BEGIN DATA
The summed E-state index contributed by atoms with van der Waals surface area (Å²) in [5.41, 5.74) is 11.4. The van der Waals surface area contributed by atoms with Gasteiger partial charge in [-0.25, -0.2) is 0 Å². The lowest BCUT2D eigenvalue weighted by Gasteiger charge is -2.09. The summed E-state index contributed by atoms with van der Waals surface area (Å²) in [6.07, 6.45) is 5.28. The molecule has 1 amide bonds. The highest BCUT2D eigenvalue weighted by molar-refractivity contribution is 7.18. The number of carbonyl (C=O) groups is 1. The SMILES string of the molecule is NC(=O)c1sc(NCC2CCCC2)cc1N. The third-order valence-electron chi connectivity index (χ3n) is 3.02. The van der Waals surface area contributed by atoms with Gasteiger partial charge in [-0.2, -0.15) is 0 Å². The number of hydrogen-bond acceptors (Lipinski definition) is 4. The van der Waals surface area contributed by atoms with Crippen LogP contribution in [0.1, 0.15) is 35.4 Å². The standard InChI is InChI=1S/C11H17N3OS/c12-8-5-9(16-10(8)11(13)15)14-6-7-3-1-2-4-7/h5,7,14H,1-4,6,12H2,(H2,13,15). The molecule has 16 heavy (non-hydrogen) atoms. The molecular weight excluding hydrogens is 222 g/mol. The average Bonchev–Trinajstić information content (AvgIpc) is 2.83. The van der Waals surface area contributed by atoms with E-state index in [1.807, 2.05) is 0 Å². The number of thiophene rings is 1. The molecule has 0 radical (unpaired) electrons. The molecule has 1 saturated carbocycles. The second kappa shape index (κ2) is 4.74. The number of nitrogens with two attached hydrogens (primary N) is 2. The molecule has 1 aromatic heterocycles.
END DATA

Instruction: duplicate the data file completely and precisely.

The summed E-state index contributed by atoms with van der Waals surface area (Å²) in [5.41, 5.74) is 11.4. The van der Waals surface area contributed by atoms with Gasteiger partial charge in [-0.25, -0.2) is 0 Å². The lowest BCUT2D eigenvalue weighted by Gasteiger charge is -2.09. The summed E-state index contributed by atoms with van der Waals surface area (Å²) in [6.07, 6.45) is 5.28. The molecule has 1 amide bonds. The highest BCUT2D eigenvalue weighted by molar-refractivity contribution is 7.18. The number of carbonyl (C=O) groups is 1. The SMILES string of the molecule is NC(=O)c1sc(NCC2CCCC2)cc1N. The third-order valence-electron chi connectivity index (χ3n) is 3.02. The van der Waals surface area contributed by atoms with Gasteiger partial charge in [-0.2, -0.15) is 0 Å². The number of hydrogen-bond acceptors (Lipinski definition) is 4. The van der Waals surface area contributed by atoms with Crippen LogP contribution in [0.1, 0.15) is 35.4 Å². The standard InChI is InChI=1S/C11H17N3OS/c12-8-5-9(16-10(8)11(13)15)14-6-7-3-1-2-4-7/h5,7,14H,1-4,6,12H2,(H2,13,15). The molecule has 16 heavy (non-hydrogen) atoms. The molecular weight excluding hydrogens is 222 g/mol. The average Bonchev–Trinajstić information content (AvgIpc) is 2.83. The van der Waals surface area contributed by atoms with E-state index in [1.807, 2.05) is 0 Å². The number of thiophene rings is 1. The molecule has 0 radical (unpaired) electrons. The molecule has 1 saturated carbocycles. The second kappa shape index (κ2) is 4.74. The number of nitrogens with two attached hydrogens (primary N) is 2. The molecule has 1 aromatic heterocycles.